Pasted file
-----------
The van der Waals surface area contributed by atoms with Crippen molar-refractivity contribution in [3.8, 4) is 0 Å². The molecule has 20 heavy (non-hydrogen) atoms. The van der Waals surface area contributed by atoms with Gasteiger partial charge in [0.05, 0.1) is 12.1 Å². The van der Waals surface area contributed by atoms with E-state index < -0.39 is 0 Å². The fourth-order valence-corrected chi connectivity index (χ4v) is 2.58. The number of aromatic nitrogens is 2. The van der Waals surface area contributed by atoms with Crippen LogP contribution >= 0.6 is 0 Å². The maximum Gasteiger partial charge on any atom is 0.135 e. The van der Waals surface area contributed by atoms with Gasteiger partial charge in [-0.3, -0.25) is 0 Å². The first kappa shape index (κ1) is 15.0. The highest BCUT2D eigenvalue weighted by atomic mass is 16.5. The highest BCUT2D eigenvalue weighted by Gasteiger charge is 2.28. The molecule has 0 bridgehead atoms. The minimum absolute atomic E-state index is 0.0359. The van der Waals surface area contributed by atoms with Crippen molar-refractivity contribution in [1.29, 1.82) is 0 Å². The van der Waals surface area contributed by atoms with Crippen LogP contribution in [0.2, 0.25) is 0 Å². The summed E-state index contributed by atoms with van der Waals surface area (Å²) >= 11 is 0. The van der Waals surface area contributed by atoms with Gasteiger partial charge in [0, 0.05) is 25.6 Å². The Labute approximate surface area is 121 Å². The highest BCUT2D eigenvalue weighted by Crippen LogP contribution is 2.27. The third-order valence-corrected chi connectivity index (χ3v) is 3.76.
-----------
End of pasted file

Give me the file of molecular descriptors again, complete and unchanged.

The van der Waals surface area contributed by atoms with Crippen molar-refractivity contribution in [3.8, 4) is 0 Å². The molecule has 20 heavy (non-hydrogen) atoms. The van der Waals surface area contributed by atoms with Gasteiger partial charge in [0.05, 0.1) is 12.1 Å². The van der Waals surface area contributed by atoms with E-state index < -0.39 is 0 Å². The fourth-order valence-corrected chi connectivity index (χ4v) is 2.58. The number of aromatic nitrogens is 2. The van der Waals surface area contributed by atoms with Crippen LogP contribution >= 0.6 is 0 Å². The maximum Gasteiger partial charge on any atom is 0.135 e. The van der Waals surface area contributed by atoms with Gasteiger partial charge in [-0.3, -0.25) is 0 Å². The first kappa shape index (κ1) is 15.0. The highest BCUT2D eigenvalue weighted by atomic mass is 16.5. The highest BCUT2D eigenvalue weighted by Gasteiger charge is 2.28. The molecule has 0 bridgehead atoms. The minimum absolute atomic E-state index is 0.0359. The van der Waals surface area contributed by atoms with Crippen molar-refractivity contribution in [1.29, 1.82) is 0 Å². The van der Waals surface area contributed by atoms with Crippen LogP contribution in [0.2, 0.25) is 0 Å². The summed E-state index contributed by atoms with van der Waals surface area (Å²) >= 11 is 0. The van der Waals surface area contributed by atoms with Gasteiger partial charge in [0, 0.05) is 25.6 Å². The Labute approximate surface area is 121 Å². The highest BCUT2D eigenvalue weighted by Crippen LogP contribution is 2.27. The third-order valence-corrected chi connectivity index (χ3v) is 3.76.